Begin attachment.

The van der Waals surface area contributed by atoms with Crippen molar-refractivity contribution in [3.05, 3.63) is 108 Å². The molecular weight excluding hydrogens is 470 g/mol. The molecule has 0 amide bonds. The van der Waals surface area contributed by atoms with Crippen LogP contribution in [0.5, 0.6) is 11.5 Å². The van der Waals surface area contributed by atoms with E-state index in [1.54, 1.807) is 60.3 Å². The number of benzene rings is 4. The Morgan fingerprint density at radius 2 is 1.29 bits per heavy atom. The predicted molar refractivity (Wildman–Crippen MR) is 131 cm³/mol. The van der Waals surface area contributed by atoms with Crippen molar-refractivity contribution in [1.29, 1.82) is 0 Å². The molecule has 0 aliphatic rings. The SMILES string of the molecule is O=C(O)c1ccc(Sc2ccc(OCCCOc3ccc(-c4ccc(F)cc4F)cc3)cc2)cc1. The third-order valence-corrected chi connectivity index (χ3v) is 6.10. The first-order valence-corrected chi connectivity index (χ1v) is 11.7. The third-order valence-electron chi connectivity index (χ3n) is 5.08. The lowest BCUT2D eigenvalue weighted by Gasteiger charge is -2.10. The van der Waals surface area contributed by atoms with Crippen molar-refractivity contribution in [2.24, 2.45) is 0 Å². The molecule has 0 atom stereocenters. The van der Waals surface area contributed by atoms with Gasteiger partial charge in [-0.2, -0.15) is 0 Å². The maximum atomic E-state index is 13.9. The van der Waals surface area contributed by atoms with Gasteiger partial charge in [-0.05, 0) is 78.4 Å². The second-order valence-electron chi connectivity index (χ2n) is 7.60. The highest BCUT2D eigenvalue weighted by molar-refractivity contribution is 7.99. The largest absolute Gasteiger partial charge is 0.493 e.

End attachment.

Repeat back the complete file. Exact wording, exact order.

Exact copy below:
The van der Waals surface area contributed by atoms with Crippen molar-refractivity contribution in [3.05, 3.63) is 108 Å². The molecular weight excluding hydrogens is 470 g/mol. The molecule has 0 amide bonds. The van der Waals surface area contributed by atoms with Crippen LogP contribution in [0.5, 0.6) is 11.5 Å². The van der Waals surface area contributed by atoms with E-state index in [1.54, 1.807) is 60.3 Å². The number of benzene rings is 4. The Morgan fingerprint density at radius 2 is 1.29 bits per heavy atom. The predicted molar refractivity (Wildman–Crippen MR) is 131 cm³/mol. The van der Waals surface area contributed by atoms with Crippen molar-refractivity contribution in [1.29, 1.82) is 0 Å². The molecule has 0 aliphatic rings. The SMILES string of the molecule is O=C(O)c1ccc(Sc2ccc(OCCCOc3ccc(-c4ccc(F)cc4F)cc3)cc2)cc1. The third-order valence-corrected chi connectivity index (χ3v) is 6.10. The first-order valence-corrected chi connectivity index (χ1v) is 11.7. The third-order valence-electron chi connectivity index (χ3n) is 5.08. The lowest BCUT2D eigenvalue weighted by Gasteiger charge is -2.10. The van der Waals surface area contributed by atoms with Crippen molar-refractivity contribution in [2.24, 2.45) is 0 Å². The molecule has 0 atom stereocenters. The van der Waals surface area contributed by atoms with Gasteiger partial charge in [-0.2, -0.15) is 0 Å². The maximum atomic E-state index is 13.9. The van der Waals surface area contributed by atoms with Gasteiger partial charge in [-0.05, 0) is 78.4 Å². The second-order valence-electron chi connectivity index (χ2n) is 7.60. The highest BCUT2D eigenvalue weighted by molar-refractivity contribution is 7.99. The largest absolute Gasteiger partial charge is 0.493 e.